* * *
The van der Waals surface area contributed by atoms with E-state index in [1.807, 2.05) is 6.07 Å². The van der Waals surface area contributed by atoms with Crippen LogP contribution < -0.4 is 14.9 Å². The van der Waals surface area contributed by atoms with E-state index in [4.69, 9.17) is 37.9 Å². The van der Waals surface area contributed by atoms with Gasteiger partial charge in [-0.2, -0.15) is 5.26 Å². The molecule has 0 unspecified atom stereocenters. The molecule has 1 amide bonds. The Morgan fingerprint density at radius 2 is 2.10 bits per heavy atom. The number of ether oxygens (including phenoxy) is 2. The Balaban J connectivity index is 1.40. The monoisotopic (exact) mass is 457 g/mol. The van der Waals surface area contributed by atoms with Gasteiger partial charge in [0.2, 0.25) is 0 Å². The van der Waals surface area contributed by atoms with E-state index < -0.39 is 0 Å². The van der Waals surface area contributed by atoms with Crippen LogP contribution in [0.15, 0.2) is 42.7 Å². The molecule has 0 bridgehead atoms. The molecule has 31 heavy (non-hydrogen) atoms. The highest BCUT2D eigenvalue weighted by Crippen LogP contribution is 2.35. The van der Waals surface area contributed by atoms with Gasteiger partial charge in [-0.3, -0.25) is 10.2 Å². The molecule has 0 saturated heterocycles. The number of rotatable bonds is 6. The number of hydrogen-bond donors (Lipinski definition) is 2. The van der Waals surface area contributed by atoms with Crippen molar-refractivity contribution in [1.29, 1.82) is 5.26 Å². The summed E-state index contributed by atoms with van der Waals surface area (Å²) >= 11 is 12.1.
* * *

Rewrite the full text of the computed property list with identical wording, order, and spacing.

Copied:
The van der Waals surface area contributed by atoms with E-state index in [1.807, 2.05) is 6.07 Å². The van der Waals surface area contributed by atoms with Crippen LogP contribution < -0.4 is 14.9 Å². The van der Waals surface area contributed by atoms with E-state index in [4.69, 9.17) is 37.9 Å². The van der Waals surface area contributed by atoms with Gasteiger partial charge in [-0.2, -0.15) is 5.26 Å². The molecule has 0 unspecified atom stereocenters. The molecule has 1 amide bonds. The Morgan fingerprint density at radius 2 is 2.10 bits per heavy atom. The number of ether oxygens (including phenoxy) is 2. The Balaban J connectivity index is 1.40. The monoisotopic (exact) mass is 457 g/mol. The van der Waals surface area contributed by atoms with Gasteiger partial charge in [0.2, 0.25) is 0 Å². The van der Waals surface area contributed by atoms with E-state index < -0.39 is 0 Å². The van der Waals surface area contributed by atoms with Crippen LogP contribution in [0.15, 0.2) is 42.7 Å². The molecule has 0 bridgehead atoms. The molecule has 31 heavy (non-hydrogen) atoms. The highest BCUT2D eigenvalue weighted by Crippen LogP contribution is 2.35. The van der Waals surface area contributed by atoms with Gasteiger partial charge in [-0.3, -0.25) is 10.2 Å². The molecule has 0 saturated heterocycles. The number of rotatable bonds is 6. The number of hydrogen-bond donors (Lipinski definition) is 2. The van der Waals surface area contributed by atoms with Crippen molar-refractivity contribution in [1.29, 1.82) is 5.26 Å². The summed E-state index contributed by atoms with van der Waals surface area (Å²) >= 11 is 12.1.